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Date:
March 23
Time:
5:30 pm - 6:45 pm
Cost:
Free

Venue

A Zoom event under Chatham House rule

China’s Strategy and Australia’s Future

A Melbourne Forum Online Interest Group: The Non-Fiction Book

Hosted by:
Peter Lamell
Dianne Jacobs

March 23 @ 5:30 pm - 6:45 pm

Free

‘China’s Grand Strategy and Australia’s Future in the New Global Order’ draws on insights from Australia’s former ambassador to China, Geoff Raby, on Australia’s future position in global affairs.

Disruption has blown the old world apart. The rise of China, Trump’s America First policies, division within Europe and successful defiance by authoritarian states are affecting the shape of the emerging new order. Human rights, rule of law, free media and longstanding global institutions all seem set to be weakened. Autocracies are exercising greater control over world affairs.

Australia will need to engage heightened levels of diplomacy to forge relations with countries of opposing principles. It will need to be agile in pursuing a realistic foreign policy agenda.

In ‘China’s Grand Strategy and Australia’s Future in the New Global Order (Melbourne University Press, November 2020) Raby discusses how Australia must position itself for this future.

What is the likely trajectory of Australia’s relationship with China? How should Australia position itself amid the shifting sands of its new geopolitical environment? How should Australia assess its international environment, and what might a realistic foreign policy agenda look like for Australia? How should Australia pursue diplomacy, including when it comes to countries with opposing principles?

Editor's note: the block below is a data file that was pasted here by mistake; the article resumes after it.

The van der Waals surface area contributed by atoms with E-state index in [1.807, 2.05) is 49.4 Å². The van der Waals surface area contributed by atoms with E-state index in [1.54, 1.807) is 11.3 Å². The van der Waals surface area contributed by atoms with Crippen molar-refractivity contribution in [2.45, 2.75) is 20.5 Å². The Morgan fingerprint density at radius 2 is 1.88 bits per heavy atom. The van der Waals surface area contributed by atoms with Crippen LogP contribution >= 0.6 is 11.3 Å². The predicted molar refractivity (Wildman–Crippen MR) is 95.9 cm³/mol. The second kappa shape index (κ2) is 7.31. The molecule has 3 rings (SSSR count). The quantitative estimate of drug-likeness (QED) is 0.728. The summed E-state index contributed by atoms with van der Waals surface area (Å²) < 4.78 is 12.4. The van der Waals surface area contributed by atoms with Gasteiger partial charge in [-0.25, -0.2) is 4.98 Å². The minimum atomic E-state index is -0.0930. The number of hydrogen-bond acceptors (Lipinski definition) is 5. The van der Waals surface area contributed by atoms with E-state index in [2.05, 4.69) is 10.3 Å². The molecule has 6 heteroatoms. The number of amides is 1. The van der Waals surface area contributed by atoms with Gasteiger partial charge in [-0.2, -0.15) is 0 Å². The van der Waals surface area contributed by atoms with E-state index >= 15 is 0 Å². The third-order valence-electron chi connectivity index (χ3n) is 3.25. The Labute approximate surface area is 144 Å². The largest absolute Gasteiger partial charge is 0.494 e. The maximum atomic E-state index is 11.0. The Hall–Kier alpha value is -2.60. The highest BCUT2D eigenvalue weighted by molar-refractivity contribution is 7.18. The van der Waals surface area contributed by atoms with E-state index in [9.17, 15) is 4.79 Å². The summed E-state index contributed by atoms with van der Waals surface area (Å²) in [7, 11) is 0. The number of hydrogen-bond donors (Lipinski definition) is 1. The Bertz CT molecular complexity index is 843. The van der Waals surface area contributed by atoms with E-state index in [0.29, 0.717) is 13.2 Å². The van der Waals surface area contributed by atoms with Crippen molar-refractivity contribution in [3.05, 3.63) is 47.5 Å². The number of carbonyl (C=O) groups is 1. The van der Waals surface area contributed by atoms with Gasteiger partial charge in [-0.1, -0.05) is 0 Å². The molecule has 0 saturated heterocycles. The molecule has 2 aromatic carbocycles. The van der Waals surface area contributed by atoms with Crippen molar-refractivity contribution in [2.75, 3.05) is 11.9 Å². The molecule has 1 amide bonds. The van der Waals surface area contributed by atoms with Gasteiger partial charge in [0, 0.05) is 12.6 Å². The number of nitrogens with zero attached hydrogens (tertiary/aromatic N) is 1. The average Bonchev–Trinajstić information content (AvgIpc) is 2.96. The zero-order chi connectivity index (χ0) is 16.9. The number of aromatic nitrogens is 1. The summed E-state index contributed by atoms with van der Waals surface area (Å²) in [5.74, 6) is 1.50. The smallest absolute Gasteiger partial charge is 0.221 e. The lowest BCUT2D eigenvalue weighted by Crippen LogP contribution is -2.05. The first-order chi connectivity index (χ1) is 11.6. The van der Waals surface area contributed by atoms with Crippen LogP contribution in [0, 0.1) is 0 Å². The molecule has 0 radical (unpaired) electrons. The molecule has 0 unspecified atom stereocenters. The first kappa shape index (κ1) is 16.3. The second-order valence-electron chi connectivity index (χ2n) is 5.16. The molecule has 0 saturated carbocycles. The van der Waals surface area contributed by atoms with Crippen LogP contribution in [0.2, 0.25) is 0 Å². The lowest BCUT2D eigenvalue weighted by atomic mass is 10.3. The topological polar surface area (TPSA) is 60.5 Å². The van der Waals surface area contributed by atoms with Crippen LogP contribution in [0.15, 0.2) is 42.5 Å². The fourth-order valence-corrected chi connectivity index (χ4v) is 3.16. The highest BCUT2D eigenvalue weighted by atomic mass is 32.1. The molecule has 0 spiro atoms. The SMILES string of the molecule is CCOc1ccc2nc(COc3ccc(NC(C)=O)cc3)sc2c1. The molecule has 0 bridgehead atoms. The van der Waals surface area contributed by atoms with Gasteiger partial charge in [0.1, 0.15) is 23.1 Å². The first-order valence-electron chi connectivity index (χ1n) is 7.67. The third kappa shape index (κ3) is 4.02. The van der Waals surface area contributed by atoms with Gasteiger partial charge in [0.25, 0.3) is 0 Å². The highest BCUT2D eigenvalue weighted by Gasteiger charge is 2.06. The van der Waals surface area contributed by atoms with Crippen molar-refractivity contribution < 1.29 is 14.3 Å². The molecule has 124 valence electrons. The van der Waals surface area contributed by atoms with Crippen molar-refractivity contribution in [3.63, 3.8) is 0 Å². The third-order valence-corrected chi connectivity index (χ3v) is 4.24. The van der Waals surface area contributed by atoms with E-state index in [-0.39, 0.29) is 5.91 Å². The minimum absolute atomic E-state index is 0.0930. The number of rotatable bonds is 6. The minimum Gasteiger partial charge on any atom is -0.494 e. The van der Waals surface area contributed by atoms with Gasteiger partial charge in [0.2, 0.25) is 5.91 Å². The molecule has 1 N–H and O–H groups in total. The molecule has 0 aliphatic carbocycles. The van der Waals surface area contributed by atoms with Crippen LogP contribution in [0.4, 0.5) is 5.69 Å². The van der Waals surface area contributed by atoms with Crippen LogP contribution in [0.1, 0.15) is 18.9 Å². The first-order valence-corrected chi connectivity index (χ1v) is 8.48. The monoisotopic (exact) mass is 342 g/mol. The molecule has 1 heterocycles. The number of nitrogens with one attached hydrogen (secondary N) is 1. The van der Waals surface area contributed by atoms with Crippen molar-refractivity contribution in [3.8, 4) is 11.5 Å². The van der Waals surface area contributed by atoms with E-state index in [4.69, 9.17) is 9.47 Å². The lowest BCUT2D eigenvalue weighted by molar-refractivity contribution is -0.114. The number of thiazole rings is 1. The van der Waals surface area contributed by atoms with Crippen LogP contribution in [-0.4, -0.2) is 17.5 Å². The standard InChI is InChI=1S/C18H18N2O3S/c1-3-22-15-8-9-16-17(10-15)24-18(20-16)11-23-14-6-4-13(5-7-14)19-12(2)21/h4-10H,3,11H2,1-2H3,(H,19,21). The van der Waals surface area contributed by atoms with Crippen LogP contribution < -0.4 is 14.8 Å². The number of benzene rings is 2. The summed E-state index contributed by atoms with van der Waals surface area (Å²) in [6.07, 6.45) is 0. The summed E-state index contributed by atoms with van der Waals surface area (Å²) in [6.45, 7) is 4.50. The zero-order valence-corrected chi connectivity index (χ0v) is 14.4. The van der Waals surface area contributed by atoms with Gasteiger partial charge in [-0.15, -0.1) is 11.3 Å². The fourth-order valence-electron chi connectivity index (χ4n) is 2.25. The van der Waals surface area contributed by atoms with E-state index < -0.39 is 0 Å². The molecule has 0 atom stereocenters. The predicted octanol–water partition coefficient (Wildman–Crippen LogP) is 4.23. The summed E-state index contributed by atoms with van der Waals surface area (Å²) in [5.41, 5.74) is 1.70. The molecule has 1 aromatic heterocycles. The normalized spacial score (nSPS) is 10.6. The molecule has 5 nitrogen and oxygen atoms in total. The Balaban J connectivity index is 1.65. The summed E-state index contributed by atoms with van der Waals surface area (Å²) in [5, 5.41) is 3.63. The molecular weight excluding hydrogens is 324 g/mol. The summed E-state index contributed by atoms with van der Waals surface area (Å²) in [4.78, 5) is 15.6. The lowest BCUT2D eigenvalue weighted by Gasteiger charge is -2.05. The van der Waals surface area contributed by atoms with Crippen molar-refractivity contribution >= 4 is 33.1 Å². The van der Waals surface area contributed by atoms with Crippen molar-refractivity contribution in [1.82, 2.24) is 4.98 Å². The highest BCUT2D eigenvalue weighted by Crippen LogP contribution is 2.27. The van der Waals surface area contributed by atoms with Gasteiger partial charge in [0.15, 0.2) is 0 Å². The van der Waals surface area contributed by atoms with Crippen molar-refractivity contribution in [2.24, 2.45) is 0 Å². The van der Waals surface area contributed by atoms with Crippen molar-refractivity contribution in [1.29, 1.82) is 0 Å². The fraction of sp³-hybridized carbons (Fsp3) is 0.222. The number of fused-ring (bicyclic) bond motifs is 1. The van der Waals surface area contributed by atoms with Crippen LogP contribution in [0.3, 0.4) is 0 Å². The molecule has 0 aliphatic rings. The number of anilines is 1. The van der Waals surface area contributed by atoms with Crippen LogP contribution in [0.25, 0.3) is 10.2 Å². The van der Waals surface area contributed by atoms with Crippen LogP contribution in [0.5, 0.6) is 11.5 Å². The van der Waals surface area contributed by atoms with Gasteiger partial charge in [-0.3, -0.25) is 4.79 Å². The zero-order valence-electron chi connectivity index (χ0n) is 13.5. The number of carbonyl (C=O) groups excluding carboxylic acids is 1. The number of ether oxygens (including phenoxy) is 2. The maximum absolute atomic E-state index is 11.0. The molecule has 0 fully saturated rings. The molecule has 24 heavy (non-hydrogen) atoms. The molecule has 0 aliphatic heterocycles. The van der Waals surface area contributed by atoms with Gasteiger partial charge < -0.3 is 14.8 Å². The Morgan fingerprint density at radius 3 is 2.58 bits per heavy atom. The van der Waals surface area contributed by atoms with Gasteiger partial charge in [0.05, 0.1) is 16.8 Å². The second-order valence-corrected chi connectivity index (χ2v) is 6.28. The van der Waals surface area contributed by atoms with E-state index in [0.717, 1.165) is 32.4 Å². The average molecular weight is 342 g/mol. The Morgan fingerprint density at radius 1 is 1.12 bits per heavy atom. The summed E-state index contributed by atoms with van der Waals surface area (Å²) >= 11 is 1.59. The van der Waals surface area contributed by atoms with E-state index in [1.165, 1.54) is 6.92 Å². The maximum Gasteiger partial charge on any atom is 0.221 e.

Geoff Raby AO was Australia’s ambassador to China (2007–11; ambassador to APEC (2003–5); and ambassador to the World Trade Organization (1998–2001). He is chairman of VisAsia at the Art Gallery of NSW and chairman of the Australia–China Institute of Arts and Culture at the University of Western Australia. Raby was awarded the Order of Australia in 2019 for services to Australia–China relations and to international trade.

“This book is above all a lucid clarion call for common sense. Argued with evidence and reason, but also informed passion, and sprinkled with anecdotes from his travels around China that sharpen the strategic insights, it is the necessary injection of precision into a debate that suffers not so much from too little memory, but from too much.” (James Curren, The Lowy Interpreter)

Click on the Ex Libris image for member-only content about the book, subscribe to the posts, find and share resources, watch author interviews or participate in the digital discussion.

This Melbourne Forum interest group gives us an opportunity to view contemporary themes through the lens of the non-fiction written word. Come with an open mind, hear differing perspectives and uncover what your fellow readers think.

As our group continues to meet, we’ll be posting on Ex Libris each new theme, book, written piece, poll or author interview for the interest group to explore.